(09/09/2009) Britain’s Advertising Standards Authority (ASA), a group that regulates advertisements, has again banned “misleading” ads by the palm oil industry, reports the Guardian. ASA ruled that a campaign run by the Malaysian Palm Oil Council (MPOC) makes dubious claims, including that palm oil is the “only product able to sustainably and efficiently meet a larger portion of the world’s increasing demand for oil crop-based consumer goods, foodstuffs and biofuels.” The ad said criticism over “rampant deforestation and unsound environmental practices” were part of “protectionist agendas” not based on scientific fact. ASA held the ad breached several of its advertising standards codes, including “substantiation,” “truthfulness,” and “environmental claims.” In rebuking the MPOC, the ASA said that the merits of new eco-certification scheme promoted by the palm oil industry is “still the subject of debate” and that the ad’s attacks on detractors implied that all criticisms of the palm oil industry “were without a valid or scientific basis.”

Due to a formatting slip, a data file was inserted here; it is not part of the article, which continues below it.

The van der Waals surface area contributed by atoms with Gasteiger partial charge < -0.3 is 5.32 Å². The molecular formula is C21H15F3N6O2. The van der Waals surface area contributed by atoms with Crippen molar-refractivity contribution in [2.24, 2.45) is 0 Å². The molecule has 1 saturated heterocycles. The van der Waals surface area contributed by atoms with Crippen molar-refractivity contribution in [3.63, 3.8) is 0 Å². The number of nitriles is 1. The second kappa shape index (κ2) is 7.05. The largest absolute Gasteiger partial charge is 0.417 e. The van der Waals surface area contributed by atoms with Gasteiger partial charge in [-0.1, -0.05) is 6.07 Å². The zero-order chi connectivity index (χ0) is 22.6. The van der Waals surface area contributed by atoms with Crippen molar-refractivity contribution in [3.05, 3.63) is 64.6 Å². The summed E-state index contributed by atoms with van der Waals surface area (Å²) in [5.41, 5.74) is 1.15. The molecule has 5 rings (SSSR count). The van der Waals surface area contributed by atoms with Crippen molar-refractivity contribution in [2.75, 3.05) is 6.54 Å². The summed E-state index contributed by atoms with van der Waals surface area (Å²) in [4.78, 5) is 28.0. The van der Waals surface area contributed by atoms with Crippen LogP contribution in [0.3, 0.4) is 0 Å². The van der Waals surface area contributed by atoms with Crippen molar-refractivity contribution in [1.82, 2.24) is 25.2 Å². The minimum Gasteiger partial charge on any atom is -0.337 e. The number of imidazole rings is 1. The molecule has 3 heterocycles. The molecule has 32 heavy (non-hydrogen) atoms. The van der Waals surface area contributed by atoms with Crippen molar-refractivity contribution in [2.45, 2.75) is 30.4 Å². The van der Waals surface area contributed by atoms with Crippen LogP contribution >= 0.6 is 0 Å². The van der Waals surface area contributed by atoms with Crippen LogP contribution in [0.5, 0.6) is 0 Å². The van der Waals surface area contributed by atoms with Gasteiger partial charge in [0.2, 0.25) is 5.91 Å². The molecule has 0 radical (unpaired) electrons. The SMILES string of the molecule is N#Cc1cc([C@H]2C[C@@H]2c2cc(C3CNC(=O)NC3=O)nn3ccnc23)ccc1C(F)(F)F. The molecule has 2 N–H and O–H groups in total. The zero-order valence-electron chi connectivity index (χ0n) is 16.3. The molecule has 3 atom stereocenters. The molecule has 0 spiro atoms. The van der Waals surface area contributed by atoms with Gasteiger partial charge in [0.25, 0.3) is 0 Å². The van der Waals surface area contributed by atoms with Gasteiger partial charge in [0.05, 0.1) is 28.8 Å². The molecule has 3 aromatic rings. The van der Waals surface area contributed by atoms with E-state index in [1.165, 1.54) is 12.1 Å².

(09/09/2009) The World Bank has agreed to suspend International Finance Corporation (IFC) funding of the oil palm sector pending the development of safeguards to ensure that lending doesn’t cause social or environmental harm, according to a letter by World Bank President Robert Zoellick to NGOs. A recent internal audit found that IFC funding of the Wilmar Group, a plantation developer, violated the IFC’s own procedures, allowing commercial concerns to trump environmental and social standards. The findings were championed by environmental and indigenous rights’ groups who have criticized World Bank support for industrial oil palm development which they say has driven large-scale destruction of forests in Indonesia, boosting greenhouse gas emissions, endangering rare and charismatic species of wildlife, including the orangutan, and displacing forest communities.